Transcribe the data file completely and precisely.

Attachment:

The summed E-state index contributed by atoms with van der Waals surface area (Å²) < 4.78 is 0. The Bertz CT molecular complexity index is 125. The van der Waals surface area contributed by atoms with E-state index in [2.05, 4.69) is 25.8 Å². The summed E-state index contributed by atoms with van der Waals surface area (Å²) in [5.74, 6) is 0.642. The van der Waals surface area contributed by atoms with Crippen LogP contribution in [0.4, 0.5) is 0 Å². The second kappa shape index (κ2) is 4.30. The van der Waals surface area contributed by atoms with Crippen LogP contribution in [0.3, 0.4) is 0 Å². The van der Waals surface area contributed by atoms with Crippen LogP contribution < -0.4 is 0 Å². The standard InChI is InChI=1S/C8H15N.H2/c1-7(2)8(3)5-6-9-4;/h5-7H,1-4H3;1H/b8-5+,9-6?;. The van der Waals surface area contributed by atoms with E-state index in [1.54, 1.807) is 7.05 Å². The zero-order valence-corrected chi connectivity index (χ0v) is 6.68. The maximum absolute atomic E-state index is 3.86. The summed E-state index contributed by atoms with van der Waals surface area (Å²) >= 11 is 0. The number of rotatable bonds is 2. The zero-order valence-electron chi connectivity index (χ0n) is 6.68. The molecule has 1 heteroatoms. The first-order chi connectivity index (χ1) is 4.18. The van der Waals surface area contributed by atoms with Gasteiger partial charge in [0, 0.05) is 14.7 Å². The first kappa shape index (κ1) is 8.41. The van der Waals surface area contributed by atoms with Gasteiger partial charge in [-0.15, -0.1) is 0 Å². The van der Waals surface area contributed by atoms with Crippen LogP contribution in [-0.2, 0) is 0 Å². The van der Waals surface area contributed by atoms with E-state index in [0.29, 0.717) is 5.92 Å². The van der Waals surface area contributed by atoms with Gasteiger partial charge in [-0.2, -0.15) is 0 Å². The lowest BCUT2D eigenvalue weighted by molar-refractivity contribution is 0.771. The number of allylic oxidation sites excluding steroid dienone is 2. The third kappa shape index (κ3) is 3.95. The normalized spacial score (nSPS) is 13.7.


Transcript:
The summed E-state index contributed by atoms with van der Waals surface area (Å²) < 4.78 is 0. The Bertz CT molecular complexity index is 125. The van der Waals surface area contributed by atoms with E-state index in [2.05, 4.69) is 25.8 Å². The summed E-state index contributed by atoms with van der Waals surface area (Å²) in [5.74, 6) is 0.642. The van der Waals surface area contributed by atoms with Crippen LogP contribution in [0.4, 0.5) is 0 Å². The second kappa shape index (κ2) is 4.30. The van der Waals surface area contributed by atoms with Crippen LogP contribution in [0.3, 0.4) is 0 Å². The van der Waals surface area contributed by atoms with Crippen LogP contribution < -0.4 is 0 Å². The standard InChI is InChI=1S/C8H15N.H2/c1-7(2)8(3)5-6-9-4;/h5-7H,1-4H3;1H/b8-5+,9-6?;. The van der Waals surface area contributed by atoms with E-state index in [1.54, 1.807) is 7.05 Å². The zero-order valence-corrected chi connectivity index (χ0v) is 6.68. The maximum absolute atomic E-state index is 3.86. The summed E-state index contributed by atoms with van der Waals surface area (Å²) >= 11 is 0. The number of rotatable bonds is 2. The zero-order valence-electron chi connectivity index (χ0n) is 6.68. The molecule has 1 heteroatoms. The first-order chi connectivity index (χ1) is 4.18. The van der Waals surface area contributed by atoms with Gasteiger partial charge in [0, 0.05) is 14.7 Å². The first kappa shape index (κ1) is 8.41. The van der Waals surface area contributed by atoms with Gasteiger partial charge in [-0.15, -0.1) is 0 Å². The van der Waals surface area contributed by atoms with Crippen LogP contribution in [-0.2, 0) is 0 Å². The van der Waals surface area contributed by atoms with E-state index in [0.29, 0.717) is 5.92 Å². The van der Waals surface area contributed by atoms with Gasteiger partial charge in [-0.2, -0.15) is 0 Å². The lowest BCUT2D eigenvalue weighted by molar-refractivity contribution is 0.771. The number of allylic oxidation sites excluding steroid dienone is 2. The third kappa shape index (κ3) is 3.95. The normalized spacial score (nSPS) is 13.7.